Website cookies are things that most people don’t worry about. However, it is important to know what they are used for and how you can control what information they store about out. Cookies are small files stored on your computer (placed there by websites) so that they can remember certain settings or statuses. By default, cookies are enabled in Firefox.
Tag Archives | cookies
Need to open a preferred set of App Tabs when Firefox is started? After my post about App Tabs, DarkMan72 mentioned that it still gave him trouble. If you clear your browser cookies often, App Tabs might give you problems. Here are his thoughts:
Want to opt out of being targeted by advertising networks out there? The Beef Taco add-on for Firefox will help protect you. Once installed, this extension sets permanent opt-out cookies to stop behavioral advertising for over 100 different advertising networks. Some of the companies include:
Want to stop websites from tracking your behavior and details? Firefox supports a new feature that will hopefully be the solution to this problem. It is called Do-not-track. It is easy enough to enable too. All you have to do is follow a few simple steps.
To end the week, check out this fantastic little comic from the creative mind of The Dawn Chapel.
By early next year, Mozilla promises that cloaking your internet activity will become much easier. Technology that supports something like a "Do Not Track" button will be delivered soon. So what is this all about and doesn’t Firefox already keep people from tracking you?
Not sure if you want a specific website gathering information about you via browser cookies? In Firefox it is very easy to specify website by website which ones are blocked from serving you up any cookies via the browser. I will let you know how to block cookies on a per site basis and see the websites that you have blocked cookie access from.
Want to have Firefox just clear out the un-important stuff when you start browsing? Now, this is highly based in my opinion – and I do have to say that one man’s un-important data might be another man’s stuff he can’t miss.
I’ll share with you though how I have my browser setup to clear some un-important data each time I close the browser.
Mitch’s Clear History When Firefox Closes Settings
Go to Tools, and then click on Options.
Next, go to the Privacy tab and select “Use custom settings for history” from the drop down menu.
Put a check mark in the box for, “Clear history when Firefox closes” and then click on the button labeled, Settings.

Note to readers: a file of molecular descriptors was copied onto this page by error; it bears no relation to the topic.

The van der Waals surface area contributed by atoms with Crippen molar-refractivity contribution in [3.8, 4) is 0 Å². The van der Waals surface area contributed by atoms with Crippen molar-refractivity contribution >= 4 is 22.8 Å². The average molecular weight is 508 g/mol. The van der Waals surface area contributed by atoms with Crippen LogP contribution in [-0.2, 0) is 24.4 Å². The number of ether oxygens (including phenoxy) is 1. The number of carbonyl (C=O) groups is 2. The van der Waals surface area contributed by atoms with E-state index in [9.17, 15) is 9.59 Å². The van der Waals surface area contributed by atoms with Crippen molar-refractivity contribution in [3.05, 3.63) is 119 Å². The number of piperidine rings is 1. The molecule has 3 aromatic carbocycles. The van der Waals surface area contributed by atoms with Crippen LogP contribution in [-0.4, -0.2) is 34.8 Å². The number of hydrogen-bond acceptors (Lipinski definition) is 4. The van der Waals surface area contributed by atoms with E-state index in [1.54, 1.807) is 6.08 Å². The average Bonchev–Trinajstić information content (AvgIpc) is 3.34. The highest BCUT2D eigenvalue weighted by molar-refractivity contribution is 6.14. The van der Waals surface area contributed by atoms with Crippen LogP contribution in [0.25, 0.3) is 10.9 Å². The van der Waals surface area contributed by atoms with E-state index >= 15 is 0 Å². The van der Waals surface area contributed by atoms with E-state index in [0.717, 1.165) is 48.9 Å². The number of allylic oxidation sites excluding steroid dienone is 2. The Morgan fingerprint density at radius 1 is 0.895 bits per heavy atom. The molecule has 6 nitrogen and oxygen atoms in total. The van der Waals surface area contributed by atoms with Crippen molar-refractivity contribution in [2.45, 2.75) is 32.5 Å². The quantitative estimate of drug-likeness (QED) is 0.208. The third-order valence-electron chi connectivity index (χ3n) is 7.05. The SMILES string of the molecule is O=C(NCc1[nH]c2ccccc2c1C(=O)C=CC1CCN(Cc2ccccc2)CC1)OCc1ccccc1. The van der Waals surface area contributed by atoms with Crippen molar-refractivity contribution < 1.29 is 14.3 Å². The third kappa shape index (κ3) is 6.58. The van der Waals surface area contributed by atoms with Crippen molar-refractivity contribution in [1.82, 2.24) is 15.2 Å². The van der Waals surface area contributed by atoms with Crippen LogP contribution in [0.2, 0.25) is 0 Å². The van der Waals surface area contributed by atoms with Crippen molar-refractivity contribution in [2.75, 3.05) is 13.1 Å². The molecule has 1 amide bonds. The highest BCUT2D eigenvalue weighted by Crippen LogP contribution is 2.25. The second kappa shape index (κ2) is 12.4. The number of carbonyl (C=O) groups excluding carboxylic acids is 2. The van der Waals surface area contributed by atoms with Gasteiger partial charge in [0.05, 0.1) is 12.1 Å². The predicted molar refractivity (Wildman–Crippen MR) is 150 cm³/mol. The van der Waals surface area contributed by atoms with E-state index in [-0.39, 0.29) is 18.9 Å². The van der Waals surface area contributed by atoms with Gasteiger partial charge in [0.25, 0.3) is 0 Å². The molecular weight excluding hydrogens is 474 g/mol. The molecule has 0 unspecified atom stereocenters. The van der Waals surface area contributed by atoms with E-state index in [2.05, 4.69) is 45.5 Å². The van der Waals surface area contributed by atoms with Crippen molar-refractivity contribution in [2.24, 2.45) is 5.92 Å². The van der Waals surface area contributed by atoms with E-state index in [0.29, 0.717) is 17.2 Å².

Make sure you add a check mark for only the following boxes:
- Browsing History
- Download History
- Forms & Search History
Then hit the button labeled, “OK” to continue. On the Options window, also click the button labeled, “OK” and you are all set.
This way I have Firefox setup to clear everything except for my saved passwords and login sessions that are enabled by cookies. Your setup might be different, and if it is – feel free to share in the comments.
What a minute, what was that? Was it a bump in the night or a cookie in my browser? Ghostery, the add-on for Firefox, will help you find out what web sites out there are keeping an eye on you, even when it isn’t overly obvious.
Alerting you when you visit a web site with web bugs on it, Ghostery is a good extension to have if you are worried about your online privacy. The web bugs in question are usually hidden scripts that track your behavior and are used by the site to understand you better.
Currently supporting over 130 services (with weekly updates and additions) here is a sample of the supported services:
- Google Analytics
Well deserving of it’s rank as a “recomended add-on” for Firefox, Ghostery does a great job at helping you keep an eye on what sites, ad networks and widgets are keeping an eye on you.
Worried somebody is going to snoop around on what you are doing from within Firefox? Have no fear! Although private browsing hasn’t made its way to Firefox yet, you can still clear your private data in Firefox very easily.
What is Firefox Saving About Me?
Now the first question you may have is what type of content is saved by Firefox?
- Browsing History: contains a log web locations you have previously visited.
- Download History: keeps a list of files you’ve downloaded.
- Saved Form and Search History: contains a list of phrases you have entered in text fields, such as web searches, and name and address fields.
- Cache: stores temporary files, such as web pages and other online media, that you have downloaded from the Internet.
- Cookies: stores files created by web sites, that store information on your computer, such as your preferences when visiting that site. (When a web site has a “remember this” check box, they are using a cookie.)
- Offline Website Data: information web sites have stored on your computer for use without an internet connection.
- Saved Passwords: contains a list of user names and passwords you have opted to have Firefox remember.
- Authenticated Sessions: keeps you logged into secure web sites, you have already used the password manager to log in to.
Firefox makes it very simple to clear a few or all of these settings. From the top of Firefox, in the menu bar – select Tools > Clear Private Data. (You can also pull this up by using the keyboard combination Ctrl + Shift + Del ) Check mark the data you want to clear, then click on Clear Private Data Now, to clear the data; or click on Cancel, to close the Clear Private Data window, without clearing any private data.
How to Automate the Private Data Cleaning
I have my Firefox set to clear certain private data when I close Firefox. To do this, go to Tools > Options and then click on the Privacy Tab. From there, look at the settings listed under Private Data. you have the option to:
- Always clear my private data when I close Firefox
- Ask me before clearing private data
Clicking on the “Settings” will allow you to choose what is cleared when you exit Firefox.